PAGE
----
Pattern your shotgun to take more game
Then a fellow traded in a smaller single-barrel, open-hammer 20-gauge FIE shotgun at Richís Coins and Guns in Baton Rouge, and Bob Rich called me.
This little gun had been bought by the gentleman for his wife, and he had the stock cut down professionally. It was perfect! Price, size, gauge all came together, and I bought it. The only question was would it work with buckshot.
The yellow 20-gauge shells carry 24 pellets of No. 4 buck. I drew a 30-inch circle on a piece of cardboard, hung it on a tree limb, stepped off 40 yards, and fired the little crack barrel at the center of the circle.
To my surprise and delight, the gun loved the buckshot. Its full choke would throw an incredibly even spread of shot across the circle, and invariably place 14 to 16 of the pellets inside of it, centered perfectly. We were ready!
Both of my boys killed their first deer with one shot at about 40 yards from stands that year. Both were young does, both traveled only a few yards before dropping within seconds of the shot.
Ten years later, my daughter killed her first doves with that same gun. It threw great patterns with birdshot, too. Not a bad investment for a $60 price tag on a used gun.
The little scattergun has long resided at the house of a friend with a number of kids, each of whom has been trained with it on their way to adult-sized guns.
But one reason it turned out to be such a good buy was that it performed ó with both buckshot and birdshot. And that is something all too few shotgun owners ever take the time to test.
Go ahead. Admit it. Youíve spent hours in years past lining the sights up on your deer rifle, hunkered down over sandbags at the range, finding out just where Olí Betsy printed her loads. And the shotgun? Well, youíve never really considered it, have you?
Thatís exactly what I thought. And if you took the small amount of time to do it, you might discover some interesting things about your shotgun. Like that choke you added actually blows holes all through the pattern at 40 yards ó holes a dove can sail right through.
Or you might find, as I did, that the choke you trusted so much throws a nice, even pattern, only not exactly where you expected it to go.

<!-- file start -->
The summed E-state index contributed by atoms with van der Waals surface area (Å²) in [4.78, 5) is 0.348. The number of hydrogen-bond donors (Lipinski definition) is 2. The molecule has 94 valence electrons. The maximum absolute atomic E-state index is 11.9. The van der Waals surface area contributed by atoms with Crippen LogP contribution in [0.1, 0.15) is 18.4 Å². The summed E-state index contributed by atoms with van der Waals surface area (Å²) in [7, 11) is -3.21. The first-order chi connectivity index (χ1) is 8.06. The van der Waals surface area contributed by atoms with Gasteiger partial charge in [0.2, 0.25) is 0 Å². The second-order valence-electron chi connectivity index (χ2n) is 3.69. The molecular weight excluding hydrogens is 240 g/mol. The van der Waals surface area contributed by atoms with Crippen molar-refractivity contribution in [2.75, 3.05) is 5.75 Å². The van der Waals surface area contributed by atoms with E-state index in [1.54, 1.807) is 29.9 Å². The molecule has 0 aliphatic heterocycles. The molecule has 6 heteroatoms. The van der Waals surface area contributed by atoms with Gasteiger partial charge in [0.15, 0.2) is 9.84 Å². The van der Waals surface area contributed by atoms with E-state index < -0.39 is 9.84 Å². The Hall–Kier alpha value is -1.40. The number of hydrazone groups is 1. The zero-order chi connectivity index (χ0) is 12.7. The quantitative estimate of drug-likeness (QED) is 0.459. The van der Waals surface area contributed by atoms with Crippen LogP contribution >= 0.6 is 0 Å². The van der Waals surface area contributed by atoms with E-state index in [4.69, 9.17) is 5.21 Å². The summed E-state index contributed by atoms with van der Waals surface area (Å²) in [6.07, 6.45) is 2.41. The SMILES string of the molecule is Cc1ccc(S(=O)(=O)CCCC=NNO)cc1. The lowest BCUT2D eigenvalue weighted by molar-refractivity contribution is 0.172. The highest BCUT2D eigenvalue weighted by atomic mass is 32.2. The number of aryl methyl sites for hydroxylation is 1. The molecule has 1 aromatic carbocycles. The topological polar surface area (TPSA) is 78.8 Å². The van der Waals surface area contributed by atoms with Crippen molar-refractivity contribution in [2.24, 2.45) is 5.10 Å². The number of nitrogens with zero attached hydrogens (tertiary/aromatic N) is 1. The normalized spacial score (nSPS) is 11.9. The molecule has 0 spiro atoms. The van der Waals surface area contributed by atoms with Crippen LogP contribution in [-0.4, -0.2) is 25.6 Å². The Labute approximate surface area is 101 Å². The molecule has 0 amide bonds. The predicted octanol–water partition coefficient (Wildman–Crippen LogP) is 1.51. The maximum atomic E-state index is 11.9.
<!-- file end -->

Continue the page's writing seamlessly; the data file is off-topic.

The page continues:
When this column hits the newsstands in late March, spring turkey season will have started, and there will be approximately a month left for gobbler chasers to pursue their sport.
While never much of a turkey hunter, Iíve taken a number of gobblers over the years, enough to develop some reasonable tips to hand out to those insatiable persons that seem to live for the spring and turkey season ó a pursuit Iíve often considered excessive for something like a bird.
But Iím not one to criticize. I fully understand the affliction of the need to pursue wild game. Iíve just never been able to totally hook myself into abusing my body to take something as ugly as a wild turkey. I know, I know. Itís the challenge, right?
There, Iíve said it. Donít curse ó my opinion is just that, and you are certainly entitled to your own obsessive behavior. Iím just going to point out a few tips I picked up while discovering I didnít like getting up an hour earlier than I ever thought about getting up to hunt a deer, to chase a ball of feathers with scaly legs.
While listening to a turkey expert on a hunting show years ago, I heard the interviewer ask this noted caller what size shot he used. He stated every time he shot a turkey with No. 4 shot, the turkey went down like it was pole-axed. Every time he shot one with No. 6 shot, it flopped and ran around for a while, giving rise to the fear it was not effectively shot, and might run off.
A revelation occurred at that moment. I realized that had been my exact same experience with the several gobblers I had taken. From that point on, when I hunted turkeys, I used a 12 gauge with maximum loads and No. 4 shot. Worked like a charm every time. At reasonable ranges, they dropped in their tracks most adamantly.